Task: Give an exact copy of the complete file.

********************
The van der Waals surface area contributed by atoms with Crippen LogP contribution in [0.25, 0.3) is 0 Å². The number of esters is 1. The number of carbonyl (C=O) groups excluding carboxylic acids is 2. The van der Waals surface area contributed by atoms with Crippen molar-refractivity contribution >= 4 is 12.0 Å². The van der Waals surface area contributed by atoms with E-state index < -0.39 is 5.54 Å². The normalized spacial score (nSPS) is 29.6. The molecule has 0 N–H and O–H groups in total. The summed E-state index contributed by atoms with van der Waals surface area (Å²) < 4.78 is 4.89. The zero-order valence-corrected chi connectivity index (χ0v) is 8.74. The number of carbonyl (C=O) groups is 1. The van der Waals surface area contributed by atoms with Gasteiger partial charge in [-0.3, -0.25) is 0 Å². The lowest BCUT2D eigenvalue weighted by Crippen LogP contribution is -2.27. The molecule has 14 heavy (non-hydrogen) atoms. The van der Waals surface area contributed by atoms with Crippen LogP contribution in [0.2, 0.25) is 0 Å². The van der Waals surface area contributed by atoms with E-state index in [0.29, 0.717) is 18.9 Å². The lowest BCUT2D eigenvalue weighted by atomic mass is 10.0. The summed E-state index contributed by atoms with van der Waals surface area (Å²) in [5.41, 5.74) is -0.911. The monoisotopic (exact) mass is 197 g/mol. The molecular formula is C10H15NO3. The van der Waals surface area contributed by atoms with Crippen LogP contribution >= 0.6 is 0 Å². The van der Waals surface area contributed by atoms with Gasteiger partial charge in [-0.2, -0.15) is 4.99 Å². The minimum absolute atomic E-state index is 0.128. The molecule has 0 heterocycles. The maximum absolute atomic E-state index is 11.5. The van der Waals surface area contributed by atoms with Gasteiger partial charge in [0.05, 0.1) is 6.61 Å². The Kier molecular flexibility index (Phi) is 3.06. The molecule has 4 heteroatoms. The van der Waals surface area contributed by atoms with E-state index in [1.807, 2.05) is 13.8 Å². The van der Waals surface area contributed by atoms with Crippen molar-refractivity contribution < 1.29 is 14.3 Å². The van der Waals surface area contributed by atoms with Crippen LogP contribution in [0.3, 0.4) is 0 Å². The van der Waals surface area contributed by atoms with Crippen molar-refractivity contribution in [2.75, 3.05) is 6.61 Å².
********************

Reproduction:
The van der Waals surface area contributed by atoms with Crippen LogP contribution in [0.25, 0.3) is 0 Å². The number of esters is 1. The number of carbonyl (C=O) groups excluding carboxylic acids is 2. The van der Waals surface area contributed by atoms with Crippen molar-refractivity contribution >= 4 is 12.0 Å². The van der Waals surface area contributed by atoms with E-state index < -0.39 is 5.54 Å². The normalized spacial score (nSPS) is 29.6. The molecule has 0 N–H and O–H groups in total. The summed E-state index contributed by atoms with van der Waals surface area (Å²) < 4.78 is 4.89. The zero-order valence-corrected chi connectivity index (χ0v) is 8.74. The number of carbonyl (C=O) groups is 1. The van der Waals surface area contributed by atoms with Gasteiger partial charge in [-0.3, -0.25) is 0 Å². The lowest BCUT2D eigenvalue weighted by Crippen LogP contribution is -2.27. The molecule has 14 heavy (non-hydrogen) atoms. The van der Waals surface area contributed by atoms with Crippen LogP contribution in [0.2, 0.25) is 0 Å². The van der Waals surface area contributed by atoms with E-state index in [0.29, 0.717) is 18.9 Å². The lowest BCUT2D eigenvalue weighted by atomic mass is 10.0. The summed E-state index contributed by atoms with van der Waals surface area (Å²) in [5.41, 5.74) is -0.911. The monoisotopic (exact) mass is 197 g/mol. The molecular formula is C10H15NO3. The van der Waals surface area contributed by atoms with Crippen LogP contribution >= 0.6 is 0 Å². The van der Waals surface area contributed by atoms with Gasteiger partial charge in [-0.2, -0.15) is 4.99 Å². The minimum absolute atomic E-state index is 0.128. The molecule has 0 heterocycles. The maximum absolute atomic E-state index is 11.5. The van der Waals surface area contributed by atoms with Gasteiger partial charge in [0.05, 0.1) is 6.61 Å². The Kier molecular flexibility index (Phi) is 3.06. The molecule has 4 heteroatoms. The van der Waals surface area contributed by atoms with E-state index in [1.807, 2.05) is 13.8 Å². The van der Waals surface area contributed by atoms with Crippen molar-refractivity contribution < 1.29 is 14.3 Å². The van der Waals surface area contributed by atoms with Crippen LogP contribution in [0.3, 0.4) is 0 Å². The van der Waals surface area contributed by atoms with Crippen molar-refractivity contribution in [2.75, 3.05) is 6.61 Å².